Shipping slump stops Bahrain's new port signing main liner
Bahrain's new port, a major investment under the Gulf Arab country's oil diversification efforts, is yet to sign its first trans-shipment deal due a slump in shipping traffic, its chief executive has said.
"We have not signed up any fixed trans-shipment business," Steen Davidsen of APM Terminals that is managing the Khalifa Bin Salman Port (KBSPtold Reuters this week on the sidelines of a conference.
"We've done some ad-hoc business, but we've not signed up a regular main liner call here," he said.
KBSP started its operations in April with the aim of becoming a shipping hub for the northern Gulf region with connections to Saudi Arabia, Kuwait, Iran, Iraq and Qatar.
The port, costing about BD130m ($344.9m), has a capacity of some 1 million twenty-foot equivalent units (TEU) per year but the local market only brings in some 300,000 TEUs.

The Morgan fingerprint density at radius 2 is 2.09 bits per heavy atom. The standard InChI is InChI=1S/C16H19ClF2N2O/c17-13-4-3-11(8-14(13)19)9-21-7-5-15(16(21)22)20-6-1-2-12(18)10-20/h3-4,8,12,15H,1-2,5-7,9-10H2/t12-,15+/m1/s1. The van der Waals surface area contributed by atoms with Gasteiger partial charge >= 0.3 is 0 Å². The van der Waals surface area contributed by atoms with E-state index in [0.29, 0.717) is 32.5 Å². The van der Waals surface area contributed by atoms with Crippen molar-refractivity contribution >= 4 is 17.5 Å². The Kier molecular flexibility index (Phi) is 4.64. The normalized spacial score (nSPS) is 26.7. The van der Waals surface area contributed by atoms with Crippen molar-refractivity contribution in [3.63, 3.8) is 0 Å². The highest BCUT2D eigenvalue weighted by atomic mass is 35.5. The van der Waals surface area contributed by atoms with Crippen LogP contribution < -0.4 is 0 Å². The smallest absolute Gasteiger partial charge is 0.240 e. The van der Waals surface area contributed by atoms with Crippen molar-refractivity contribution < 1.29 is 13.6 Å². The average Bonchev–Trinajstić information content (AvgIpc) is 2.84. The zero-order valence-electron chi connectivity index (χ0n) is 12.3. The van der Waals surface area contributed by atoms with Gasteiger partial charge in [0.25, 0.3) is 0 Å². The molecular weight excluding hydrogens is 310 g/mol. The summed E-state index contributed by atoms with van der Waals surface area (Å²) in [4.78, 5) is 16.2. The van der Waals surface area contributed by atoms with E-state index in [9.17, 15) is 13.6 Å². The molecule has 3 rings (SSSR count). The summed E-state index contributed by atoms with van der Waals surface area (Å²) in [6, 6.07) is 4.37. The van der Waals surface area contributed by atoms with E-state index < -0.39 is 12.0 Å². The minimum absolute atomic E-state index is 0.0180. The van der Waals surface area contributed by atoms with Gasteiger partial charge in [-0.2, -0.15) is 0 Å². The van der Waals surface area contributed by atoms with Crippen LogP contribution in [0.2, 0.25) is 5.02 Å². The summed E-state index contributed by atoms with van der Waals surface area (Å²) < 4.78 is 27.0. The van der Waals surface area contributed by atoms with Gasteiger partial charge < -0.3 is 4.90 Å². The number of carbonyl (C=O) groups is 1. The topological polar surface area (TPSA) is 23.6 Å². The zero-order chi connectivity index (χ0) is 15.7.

Bahrain is a small oil producer that needs to make careful investment decisions in its efforts to steer its economy away from oil revenues. It has chosen transport and logistics as one of the industries it is promoting.
Dubai's Jebel Ali port so far is the only shipping hub in the Gulf and like other ports in the region saw significant congestion during the five-year oil and construction boom in the region that ended last year.
"The whole area was congested, but that congestion is not there any more," Davidsen said.
International shipping volumes fell sharply after the global economy slowed down dramatically in the wake of the financial crisis.
KBSP seeks to attract hub traffic as shipping lines save money on shorter feeding routes between Bahrain and the upper Gulf ports, more than compensating for the higher fuel costs that mother vessels rack up on their longer trips into the Gulf to reach Bahrain.
Davidsen said feeder routes between Bahrain and ports in the northern Gulf were on average some 40 percent shorter.
He said he hoped to sign the first trans-shipment agreements for KBSP next year.
"There's a lot of big shipping lines that are looking at their networks right now", he said. (Reuters)